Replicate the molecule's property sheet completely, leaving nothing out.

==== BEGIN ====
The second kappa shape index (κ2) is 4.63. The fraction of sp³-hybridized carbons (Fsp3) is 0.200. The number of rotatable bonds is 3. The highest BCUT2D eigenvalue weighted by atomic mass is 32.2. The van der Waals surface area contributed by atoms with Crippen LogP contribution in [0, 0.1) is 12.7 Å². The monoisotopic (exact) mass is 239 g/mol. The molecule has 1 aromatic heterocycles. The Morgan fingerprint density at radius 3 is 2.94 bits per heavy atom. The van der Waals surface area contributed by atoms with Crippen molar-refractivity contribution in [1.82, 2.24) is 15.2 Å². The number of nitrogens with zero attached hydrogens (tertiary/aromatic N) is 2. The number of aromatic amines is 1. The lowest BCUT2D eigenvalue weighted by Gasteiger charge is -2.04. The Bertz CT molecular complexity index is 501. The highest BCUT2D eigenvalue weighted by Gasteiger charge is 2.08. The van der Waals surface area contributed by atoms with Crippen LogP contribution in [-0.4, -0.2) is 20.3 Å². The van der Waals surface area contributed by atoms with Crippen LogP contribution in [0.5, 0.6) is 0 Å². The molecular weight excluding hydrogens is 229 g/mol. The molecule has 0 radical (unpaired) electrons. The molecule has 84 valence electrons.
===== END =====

The second kappa shape index (κ2) is 4.63. The fraction of sp³-hybridized carbons (Fsp3) is 0.200. The number of rotatable bonds is 3. The highest BCUT2D eigenvalue weighted by atomic mass is 32.2. The van der Waals surface area contributed by atoms with Crippen LogP contribution in [0, 0.1) is 12.7 Å². The monoisotopic (exact) mass is 239 g/mol. The molecule has 1 aromatic heterocycles. The Morgan fingerprint density at radius 3 is 2.94 bits per heavy atom. The van der Waals surface area contributed by atoms with Crippen molar-refractivity contribution in [1.82, 2.24) is 15.2 Å². The number of nitrogens with zero attached hydrogens (tertiary/aromatic N) is 2. The number of aromatic amines is 1. The lowest BCUT2D eigenvalue weighted by Gasteiger charge is -2.04. The Bertz CT molecular complexity index is 501. The highest BCUT2D eigenvalue weighted by Gasteiger charge is 2.08. The van der Waals surface area contributed by atoms with Crippen LogP contribution in [-0.4, -0.2) is 20.3 Å². The van der Waals surface area contributed by atoms with Crippen LogP contribution in [0.5, 0.6) is 0 Å². The molecular weight excluding hydrogens is 229 g/mol. The molecule has 0 radical (unpaired) electrons. The molecule has 84 valence electrons.